Infrastructure Bill: A Contractor’s Guide

On November 2021, Congress passed a historic infrastructure bill which promises $1.2 trillion in funding to cover the costs of countless infrastructure programs including:

  • Roads and bridges
  • Broadband updates
  • Railroads and transits
  • Airports
  • Waterways
  • Electric vehicles
  • Power and water system upgrades
  • Safety

Experts predict this infrastructure bill will bring in roughly 650,000 new jobs. The Biden administration asserts these will be “good-paying union jobs with high labor standards,” competition will be fierce. 

Receiving funding for these programs will require construction companies to watch changing requirements and extreme attention to detail.

What is the Infrastructure Bill?

According to the Council on Foreign Relations, the U.S. trails in 13th place in infrastructure because it is lagging behind the country’s biggest economic competitors, including China.

The infrastructure bill aims to catapult America into the future with updated systems. It will also address climate change by working to mitigate issues that arise from these changes, such as flooding and wildfires.

Spending breakdown

The Federal Government will provide funding for these projects to states and localities, via grants/rebates, subsidies, direct loans, cooperative agreements, direct federal spending, incentives. This funding will be distributed by the Treasury Department and a significant amount through the Transportation Department.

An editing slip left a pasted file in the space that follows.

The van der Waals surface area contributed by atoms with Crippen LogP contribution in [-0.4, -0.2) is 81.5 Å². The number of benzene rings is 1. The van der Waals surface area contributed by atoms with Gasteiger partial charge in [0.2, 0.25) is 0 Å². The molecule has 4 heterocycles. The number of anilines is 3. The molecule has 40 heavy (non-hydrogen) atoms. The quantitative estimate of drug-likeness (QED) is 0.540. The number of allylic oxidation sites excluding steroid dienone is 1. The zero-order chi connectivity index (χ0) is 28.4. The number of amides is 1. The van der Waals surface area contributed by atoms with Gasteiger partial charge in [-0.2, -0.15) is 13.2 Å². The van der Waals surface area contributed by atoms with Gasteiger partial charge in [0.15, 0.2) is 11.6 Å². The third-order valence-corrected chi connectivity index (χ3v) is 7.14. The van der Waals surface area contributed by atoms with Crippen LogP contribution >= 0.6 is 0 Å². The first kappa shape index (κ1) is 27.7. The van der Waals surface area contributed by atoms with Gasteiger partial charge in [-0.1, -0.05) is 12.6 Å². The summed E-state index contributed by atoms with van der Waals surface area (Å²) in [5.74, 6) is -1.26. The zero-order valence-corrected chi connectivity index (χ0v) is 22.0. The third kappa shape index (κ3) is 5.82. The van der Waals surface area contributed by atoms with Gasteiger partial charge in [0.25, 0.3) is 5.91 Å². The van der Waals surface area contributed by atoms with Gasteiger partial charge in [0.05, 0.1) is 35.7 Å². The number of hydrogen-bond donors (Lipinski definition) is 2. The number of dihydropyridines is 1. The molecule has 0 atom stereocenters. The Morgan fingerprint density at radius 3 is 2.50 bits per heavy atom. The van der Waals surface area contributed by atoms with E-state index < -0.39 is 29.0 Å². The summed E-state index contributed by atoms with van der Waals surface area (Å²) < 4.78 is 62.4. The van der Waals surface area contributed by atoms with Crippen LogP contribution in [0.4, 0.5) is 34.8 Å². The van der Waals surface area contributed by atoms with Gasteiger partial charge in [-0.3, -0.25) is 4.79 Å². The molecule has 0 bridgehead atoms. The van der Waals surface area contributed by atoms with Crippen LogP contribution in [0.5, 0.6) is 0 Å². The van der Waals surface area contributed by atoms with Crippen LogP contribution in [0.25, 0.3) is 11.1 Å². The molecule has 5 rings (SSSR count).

Water Overhaul - $55 billion

To remove lead pipes and help provide clean drinking water for millions of households, schools, and child care centers.

Broadband service - $64 billion

To provide quality broadband services to underrepresented areas and provide lower prices for those who are less able to afford it.

Roads and bridges - approximately $400 billion 

For five years to repair roads and bridges, and promote innovative projects to transform roads and bridges.

Public transportation - $89.9 billion 

To address outdated transport systems across the country and begin the transition to zero-emission vehicles, to help combat climate change.

Ports and airports - $17 billion and $25 billion, respectively 

To address future supply disruptions and repair airports and clean up airport maintenance backlogs.

Railways - $66 billion

To remove Amtrak’s maintenance backlog, update the Northeast Corridor, and expand on rail services to provide more access (with climate-friendly options).

Electric vehicles - $7.5 billion

To support the installation of EV chargers along highways to help with long-distance travel as well as chargers where people work, live, and shop. 

Energy - $65 billion

To build thousands of new transmission lines to expand on renewable/clean energy, to support cutting-edge technologies to build a zero-emissions economy.

Climate resiliency - $50 billion

To protect against climate-related issues like drought, wildfires, floods, and heat problems, as well as cyber-attacks.

Clean up legacy pollution - $21 billion

To clean up Superfund and brownfield sites.

Safety - $38 billion

To address safety concerns regarding traffic fatalities, the infrastructure law allocates nearly $38 billion to improve transportation safety. It is broken down into multiple categories: